Child Safety Summit

January is Slavery and Human Trafficking Prevention Month. Here are some statistics on this issue.

•In the first half of 2018, the National Human Trafficking Hotline reported 20 human trafficking cases in Mississippi, half of those involving minors.
•In 2017, an estimated 1 out of 7 endangered runaways in the U.S. reported to the NCMEC were likely child sex trafficking victims, with 88 percent of them in the care of social services or foster care at the time.
•According to the U.S. Department of Justice’s Report, 83 percent of confirmed cases of human trafficking in the U.S. are American-born citizens.
•The U.S. Justice Department estimates that 14,500-17,500 people are trafficked into the country every year.

In other news on campus, there will be a joint student recital featuring voice and piano students from Delta State and Sungkyul University as part of the voice and piano exchange. This recital will take place on Thursday from 1:40 to 2:55 p.m. in the BPAC recital hall. On Friday, faculty from both universities will also perform as part of this exchange. Their performance will take place from 7:30 to 9:30 p.m. in the BPAC recital hall.

To keep up with all of our news, events and activities, please visit our website at

Martin Luther King, Jr. Day

Martin Luther King, Jr.’s famous “I Have a Dream” speech and the March on Washington were key moments in the American Civil Rights Movement for African-Americans. It brought to the forefront societal concerns about voting, housing, employment, racial inequality, and education. Here is a look back on how numbers for African-Americans have changed for the better just in higher education, according to the Census Bureau.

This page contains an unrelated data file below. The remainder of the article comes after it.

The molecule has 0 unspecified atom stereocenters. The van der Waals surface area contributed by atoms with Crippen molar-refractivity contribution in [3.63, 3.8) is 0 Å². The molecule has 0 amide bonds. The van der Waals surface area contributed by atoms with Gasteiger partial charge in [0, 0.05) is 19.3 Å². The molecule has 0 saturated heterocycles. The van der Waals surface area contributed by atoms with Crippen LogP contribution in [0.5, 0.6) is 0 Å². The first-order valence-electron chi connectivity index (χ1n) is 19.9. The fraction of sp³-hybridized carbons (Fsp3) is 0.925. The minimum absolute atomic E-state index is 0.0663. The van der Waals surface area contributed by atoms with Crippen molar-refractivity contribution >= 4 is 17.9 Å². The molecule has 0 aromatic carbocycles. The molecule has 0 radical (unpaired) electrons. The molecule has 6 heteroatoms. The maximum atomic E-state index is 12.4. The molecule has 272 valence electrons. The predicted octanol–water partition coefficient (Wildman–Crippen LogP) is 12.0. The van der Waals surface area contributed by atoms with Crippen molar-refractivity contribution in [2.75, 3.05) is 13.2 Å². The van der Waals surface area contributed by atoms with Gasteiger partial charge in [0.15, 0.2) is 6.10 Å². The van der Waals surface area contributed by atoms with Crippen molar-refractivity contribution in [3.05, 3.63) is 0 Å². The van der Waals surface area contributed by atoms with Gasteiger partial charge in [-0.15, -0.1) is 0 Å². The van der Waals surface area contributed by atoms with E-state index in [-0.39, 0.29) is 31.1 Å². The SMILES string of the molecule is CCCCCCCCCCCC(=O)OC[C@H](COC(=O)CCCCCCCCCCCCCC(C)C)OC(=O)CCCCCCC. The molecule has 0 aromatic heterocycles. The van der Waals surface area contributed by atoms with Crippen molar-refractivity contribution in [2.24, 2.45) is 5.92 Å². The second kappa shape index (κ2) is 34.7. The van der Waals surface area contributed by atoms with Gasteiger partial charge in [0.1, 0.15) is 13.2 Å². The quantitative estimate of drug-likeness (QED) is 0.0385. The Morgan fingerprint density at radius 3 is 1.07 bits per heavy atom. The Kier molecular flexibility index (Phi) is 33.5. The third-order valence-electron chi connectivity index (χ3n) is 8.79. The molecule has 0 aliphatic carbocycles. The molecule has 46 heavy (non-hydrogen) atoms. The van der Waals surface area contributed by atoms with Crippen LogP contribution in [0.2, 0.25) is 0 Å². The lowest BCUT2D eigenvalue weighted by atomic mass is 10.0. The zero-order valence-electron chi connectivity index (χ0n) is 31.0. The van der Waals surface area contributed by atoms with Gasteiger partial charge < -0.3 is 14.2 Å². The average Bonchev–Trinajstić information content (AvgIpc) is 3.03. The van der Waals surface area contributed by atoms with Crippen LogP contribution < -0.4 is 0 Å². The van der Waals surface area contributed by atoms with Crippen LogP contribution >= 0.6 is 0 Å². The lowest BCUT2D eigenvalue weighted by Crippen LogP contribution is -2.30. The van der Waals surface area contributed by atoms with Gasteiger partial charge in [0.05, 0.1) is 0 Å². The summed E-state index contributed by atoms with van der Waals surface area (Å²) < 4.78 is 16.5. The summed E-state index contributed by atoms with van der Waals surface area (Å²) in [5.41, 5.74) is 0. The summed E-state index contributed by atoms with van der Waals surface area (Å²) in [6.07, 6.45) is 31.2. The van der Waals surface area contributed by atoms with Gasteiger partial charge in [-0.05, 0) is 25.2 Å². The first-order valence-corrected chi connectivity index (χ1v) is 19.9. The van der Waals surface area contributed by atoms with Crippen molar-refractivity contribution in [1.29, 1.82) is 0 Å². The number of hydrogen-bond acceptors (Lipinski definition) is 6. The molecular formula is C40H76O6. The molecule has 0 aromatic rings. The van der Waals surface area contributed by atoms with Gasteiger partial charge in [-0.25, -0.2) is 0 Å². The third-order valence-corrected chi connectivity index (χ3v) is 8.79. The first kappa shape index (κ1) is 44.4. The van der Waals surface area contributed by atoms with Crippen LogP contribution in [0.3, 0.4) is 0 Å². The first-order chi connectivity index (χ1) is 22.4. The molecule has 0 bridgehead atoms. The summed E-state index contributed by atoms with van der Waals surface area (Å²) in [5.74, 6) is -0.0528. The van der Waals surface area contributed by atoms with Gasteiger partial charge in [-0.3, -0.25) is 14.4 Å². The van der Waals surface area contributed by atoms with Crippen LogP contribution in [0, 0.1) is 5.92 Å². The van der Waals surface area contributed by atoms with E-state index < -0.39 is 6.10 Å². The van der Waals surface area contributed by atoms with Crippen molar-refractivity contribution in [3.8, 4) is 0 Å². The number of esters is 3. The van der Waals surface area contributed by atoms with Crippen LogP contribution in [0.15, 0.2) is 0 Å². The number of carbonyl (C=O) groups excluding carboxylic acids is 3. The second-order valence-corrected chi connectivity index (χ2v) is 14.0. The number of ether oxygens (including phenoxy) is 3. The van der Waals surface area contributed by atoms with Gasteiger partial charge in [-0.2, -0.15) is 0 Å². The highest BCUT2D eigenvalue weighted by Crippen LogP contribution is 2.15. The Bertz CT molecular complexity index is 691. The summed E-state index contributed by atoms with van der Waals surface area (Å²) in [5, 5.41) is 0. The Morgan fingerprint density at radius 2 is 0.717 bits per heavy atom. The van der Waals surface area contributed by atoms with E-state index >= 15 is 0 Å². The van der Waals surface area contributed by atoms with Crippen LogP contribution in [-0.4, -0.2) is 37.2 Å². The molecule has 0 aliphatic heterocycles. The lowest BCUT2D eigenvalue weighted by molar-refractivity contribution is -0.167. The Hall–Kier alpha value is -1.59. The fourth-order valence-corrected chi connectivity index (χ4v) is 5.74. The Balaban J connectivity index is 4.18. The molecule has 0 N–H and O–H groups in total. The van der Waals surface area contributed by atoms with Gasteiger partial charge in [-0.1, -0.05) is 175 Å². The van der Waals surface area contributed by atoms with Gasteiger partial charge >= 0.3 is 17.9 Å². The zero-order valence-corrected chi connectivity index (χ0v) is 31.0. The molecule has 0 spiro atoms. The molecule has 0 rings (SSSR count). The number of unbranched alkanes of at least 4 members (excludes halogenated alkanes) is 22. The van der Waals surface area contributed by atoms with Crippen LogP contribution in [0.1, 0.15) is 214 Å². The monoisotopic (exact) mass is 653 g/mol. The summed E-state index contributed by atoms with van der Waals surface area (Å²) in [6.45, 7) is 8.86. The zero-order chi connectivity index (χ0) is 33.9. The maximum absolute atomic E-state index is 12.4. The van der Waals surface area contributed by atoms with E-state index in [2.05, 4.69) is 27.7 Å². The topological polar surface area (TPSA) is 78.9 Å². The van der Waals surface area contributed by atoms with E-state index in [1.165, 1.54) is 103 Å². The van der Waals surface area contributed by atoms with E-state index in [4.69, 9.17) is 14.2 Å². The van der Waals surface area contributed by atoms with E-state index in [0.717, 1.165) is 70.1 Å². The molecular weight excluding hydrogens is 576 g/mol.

• In 1964, African-Americans accounted for 234,000 college undergraduates. In 2012, there were 2.6 million, more than 10 times as many as there were in 1964.
  • There were only 3.9 percent of African-Americans age 25 and older who completed at least four years of college in 1964. That percentage rose to 21.2 percent in 2012.
  • 365,000 African-Americans had at least a bachelor’s degree in 1964. In 2012, the number was 14 times that — 5.1 million.

In other news on campus, guest speaker Bridget Arend will present “Seven Ways of Learning” on Wednesday, January 23 from 12 to 1 p.m. in the Baioni Conference Center. In athletics news, men’s and women’s basketball will face off against University of Alabama-Huntsville and Lee University this week. The doubleheaders are set for tip off at 5:30 on Thursday and 2 p.m. on Saturday.

As always, to keep up with all of our news, events and activities, please visit our website at

Starting the Semester Off Right

Joining President LaForge are Dr. Christy Riddle and Ms. Tricia Killebrew from the Student Success Center.

We are one week into the spring semester, and here are some interesting figures for students as they ramp up this term.

  • A Hendrix College study observed the academic success of students with different sleep schedules and found that night owls average a 2.84 post-freshman year GPA, whereas morning people and students with regular sleeping patterns averaged a 3.18 post-freshman year GPA.
  • It is recommended that students study for 30-50 minutes followed by a 10-minute break.
  • The retention rate for information obtained in a lecture is 60% higher when information is reviewed within 24 hours of hearing it. So, students should review notes within one day of taking them.

In other news on campus, registration for the spring semester closes tomorrow. The first noontime luncheon lecture series of the College of Arts & Sciences’ Café Scientifique is Wednesday, Jan. 16 at noon in the GIT Center in Kethley Hall. Dr. Liza Bondurant and Dr. Lee Virden, professors of mathematics, will present their topic, Building K-12 Community Connection and Student Interest in DSU & STEM.

And, as always, to keep up with all of our news, events and activities, please visit our website at